In response to:

The Flop from the December 19, 2013 issue

To the Editors:

Sue Halpern is correct about the appalling lack of competence in setting up the website [“The Flop,” NYR, December 19, 2013]. But I am doubtful that anyone could make it work, not for reasons of technological competence, but because of the Rube Goldberg–like nature of the law itself. All the ostensibly interlocking parts will not connect, either on the website or in practice. If the website is fixed, then the substantive problems will reveal themselves. Because the law left the for-profit private insurance industry in place and promised it millions of new customers, it will simply be too costly to implement fully, and too inflationary to sustain. And as premiums rise, coverage will inevitably shrink. Regulations to require companies to insure all comers, regardless of health, can probably be circumvented fairly easily.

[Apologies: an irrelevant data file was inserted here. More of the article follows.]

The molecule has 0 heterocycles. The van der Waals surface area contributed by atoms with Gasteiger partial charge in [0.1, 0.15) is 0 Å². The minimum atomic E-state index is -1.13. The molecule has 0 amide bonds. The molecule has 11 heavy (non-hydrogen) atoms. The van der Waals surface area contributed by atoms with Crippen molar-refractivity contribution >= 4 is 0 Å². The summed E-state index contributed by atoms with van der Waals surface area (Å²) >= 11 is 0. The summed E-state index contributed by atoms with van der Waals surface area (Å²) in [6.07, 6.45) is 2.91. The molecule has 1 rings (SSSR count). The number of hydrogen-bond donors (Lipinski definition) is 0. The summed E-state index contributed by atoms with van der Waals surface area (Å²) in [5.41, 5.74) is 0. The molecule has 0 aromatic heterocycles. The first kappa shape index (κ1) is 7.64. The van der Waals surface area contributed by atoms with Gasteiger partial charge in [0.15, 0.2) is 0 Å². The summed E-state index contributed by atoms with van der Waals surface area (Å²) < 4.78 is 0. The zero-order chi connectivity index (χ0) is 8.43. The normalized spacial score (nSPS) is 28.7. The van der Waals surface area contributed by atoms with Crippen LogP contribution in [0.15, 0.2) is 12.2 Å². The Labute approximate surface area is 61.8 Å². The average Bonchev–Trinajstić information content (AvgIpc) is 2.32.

It’s time to begin extending Medicare to everyone, by dropping the qualifying age a decade at a time.

Marcia Angell, M.D.
Harvard Medical School
Boston, Massachusetts

Sue Halpern replies:

I agree with Dr. Angell. One cannot try to untangle the mess of the website without appreciating the mess of the Affordable Care Act itself. But no one should have known this better than President Obama, and thus it was incumbent upon him to take every measure possible to get the rollout right, and when that looked unlikely—as early as last March—it was his responsibility to pass that information along to the public. His failure to do so goes much further, now, than this one law in particular, or health care more generally, giving precious ammunition to those who maintain that government is not the solution, it’s the problem.